- Poetry: Recognising poetic form
- Historical aspects
- Stylistic aspects
Mock-heroic is a term used to describe poems which use a very grand and formal style to describe a common or trivial subject for which this style is not appropriate. This leads to a comic effect since the style of the poem is mismatched with the subject.
- A poem with a hero who does battle with monsters (such as Beowulf) is heroic, and can also be epic if it is sufficiently long
- A poem in which the central character is not brave or does not have genuine adventures, such as some parts of Byron's Don Juan (1819-24), is mock-heroic.
The style of the mock-heroic poem follows that of the epic closely, particularly in its use of embellished, formal language and elevated vocabulary. However, the mock-heroic poem will exaggerate to the point of bathos, and is likely to produce a comic effect.
The eighteenth century Ode On The Death Of A Favourite Cat Drowned In A Tub Of Goldfishes by Thomas Gray is a good example of the mock-heroic style. He describes the death of his cat in terms of human drama, drawing on classical style to make his subject sound more serious and important, yet undercutting it in the last line of stanzas 4 and 5. Gray also offers a moral which seems humorously out of keeping with the poem's subject matter:
1. 'Twas on a lofty vase's side,
Where China's gayest art had dy'd
The azure flow'rs that blow;
Demurest of the tabby kind,
The pensive Selima, reclin'd,
Gazed on the lake below.
2. Her conscious tail her joy declar'd;
The fair round face, the snowy beard,
The velvet of her paws,
Her coat, that with the tortoise vies,
Her ears of jet, and emerald eyes,
She saw: and purr'd applause.
3. Still had she gaz'd; but 'midst the tide
Two angel forms were seen to glide,
The Genii of the stream;
Their scaly armour's Tyrian hue
Thro' richest purple to the view
Betray'd a golden gleam.
4. The hapless Nymph with wonder saw:
A whisker first and then a claw,
With many an ardent wish,
She stretch'd in vain to reach the prize.
What female heart can gold despise?
What cat's averse to fish?
5. Presumptuous Maid! with looks intent
Again she stretch'd, again she bent,
Nor knew the gulf between.
(Malignant Fate sat by, and smil'd)
The slipp'ry verge her feet beguil'd,
She tumbled headlong in.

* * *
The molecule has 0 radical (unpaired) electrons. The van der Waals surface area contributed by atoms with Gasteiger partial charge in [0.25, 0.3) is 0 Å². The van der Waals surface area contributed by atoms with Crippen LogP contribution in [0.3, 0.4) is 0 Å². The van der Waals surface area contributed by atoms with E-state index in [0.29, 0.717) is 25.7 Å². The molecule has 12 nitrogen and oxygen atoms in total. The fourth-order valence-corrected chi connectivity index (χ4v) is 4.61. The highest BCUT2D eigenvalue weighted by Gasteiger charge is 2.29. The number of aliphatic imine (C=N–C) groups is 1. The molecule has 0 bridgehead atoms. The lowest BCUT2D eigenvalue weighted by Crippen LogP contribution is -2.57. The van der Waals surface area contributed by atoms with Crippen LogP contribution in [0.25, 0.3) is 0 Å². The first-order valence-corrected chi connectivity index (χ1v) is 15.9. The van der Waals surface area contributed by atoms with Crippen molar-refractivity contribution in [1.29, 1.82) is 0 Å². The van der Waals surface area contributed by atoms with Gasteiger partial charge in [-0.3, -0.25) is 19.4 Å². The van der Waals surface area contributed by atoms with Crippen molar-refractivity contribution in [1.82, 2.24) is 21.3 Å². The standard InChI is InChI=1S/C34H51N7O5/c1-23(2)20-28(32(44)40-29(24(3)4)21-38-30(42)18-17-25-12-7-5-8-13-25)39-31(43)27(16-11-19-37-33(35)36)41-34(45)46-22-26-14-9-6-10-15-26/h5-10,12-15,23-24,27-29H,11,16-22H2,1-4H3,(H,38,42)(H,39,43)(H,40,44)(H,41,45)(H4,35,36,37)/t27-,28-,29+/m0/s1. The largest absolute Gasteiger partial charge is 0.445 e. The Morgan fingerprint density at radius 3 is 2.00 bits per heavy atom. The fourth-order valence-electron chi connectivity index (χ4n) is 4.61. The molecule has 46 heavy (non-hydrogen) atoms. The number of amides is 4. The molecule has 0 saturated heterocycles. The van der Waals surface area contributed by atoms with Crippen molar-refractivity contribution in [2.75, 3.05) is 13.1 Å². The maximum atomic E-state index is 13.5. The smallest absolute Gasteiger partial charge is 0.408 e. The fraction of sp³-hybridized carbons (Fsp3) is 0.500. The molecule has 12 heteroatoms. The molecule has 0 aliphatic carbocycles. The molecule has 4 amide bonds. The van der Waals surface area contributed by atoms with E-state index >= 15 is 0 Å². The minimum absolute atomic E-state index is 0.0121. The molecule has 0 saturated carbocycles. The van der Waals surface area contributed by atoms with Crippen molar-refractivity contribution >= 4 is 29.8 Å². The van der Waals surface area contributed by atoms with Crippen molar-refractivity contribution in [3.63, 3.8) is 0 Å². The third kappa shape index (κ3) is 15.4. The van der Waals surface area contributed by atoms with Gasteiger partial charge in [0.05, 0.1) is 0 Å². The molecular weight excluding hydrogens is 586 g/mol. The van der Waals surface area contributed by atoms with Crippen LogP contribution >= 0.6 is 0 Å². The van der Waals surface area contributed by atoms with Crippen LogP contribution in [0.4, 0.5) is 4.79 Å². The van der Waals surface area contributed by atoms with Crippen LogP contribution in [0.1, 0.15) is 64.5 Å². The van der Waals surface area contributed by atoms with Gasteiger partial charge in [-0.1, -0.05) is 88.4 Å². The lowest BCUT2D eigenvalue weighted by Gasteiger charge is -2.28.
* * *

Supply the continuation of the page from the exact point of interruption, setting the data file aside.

6. Eight times emerging from the flood
She mew'd to ev'ry wat'ry god,
Some speedy aid to send.
No Dolphin came, no Nereid stirr'd;
Nor cruel Tom, nor Susan heard.
A Fav'rite has no friend!
7. From hence, ye Beauties, undeceiv'd,
Know, one false step is ne'er retriev'd,
And be with caution bold.
Not all that tempts your wand'ring eyes
And heedless hearts is lawful prize,
Nor all, that glisters, gold.
The mock heroic style is related to the mock-epic, in which the style of a poem emulates the formal properties of epic poetry to a comic purpose. In the mock-epic form:
- The poem tends to be long, and divided into cantos, like classical epics
- The conventions of the epic, such as formal invocations, epic similes, and detailed description of battles, are ridiculed.
Both the mock-heroic and mock-epic are linked to parody and satire. Mock-heroic can be applied to genres other than poetry, including prose (such as Gulliver's Travels by Jonathan Swift) and drama, whereas the mock-epic only applies to poetry.
- Alexander Pope's long poem The Rape of the Lock (1712-14) is a mock-epic which is also mock-heroic. The poem tells of the pilfering of a lock of hair and parodies the kidnapping of Helen of Troy in The Iliad. The poem also mocks the gods, making them seem petty and quarrelsome
- Pope's epic The Dunciad (1729) is mock-heroic in style, describing the goddess Dulness and her take-over of England. The poem opens with an epic invocation and mocks the tediousness that Pope sees developing in Britain
- Lord Byron's poem Don Juan is also mock-epic and mock-heroic. Based on the legends of the womaniser Don Juan, Byron's version depicts a weak-willed man who is an antihero, and whose adventures are amorous rather than dangerous.
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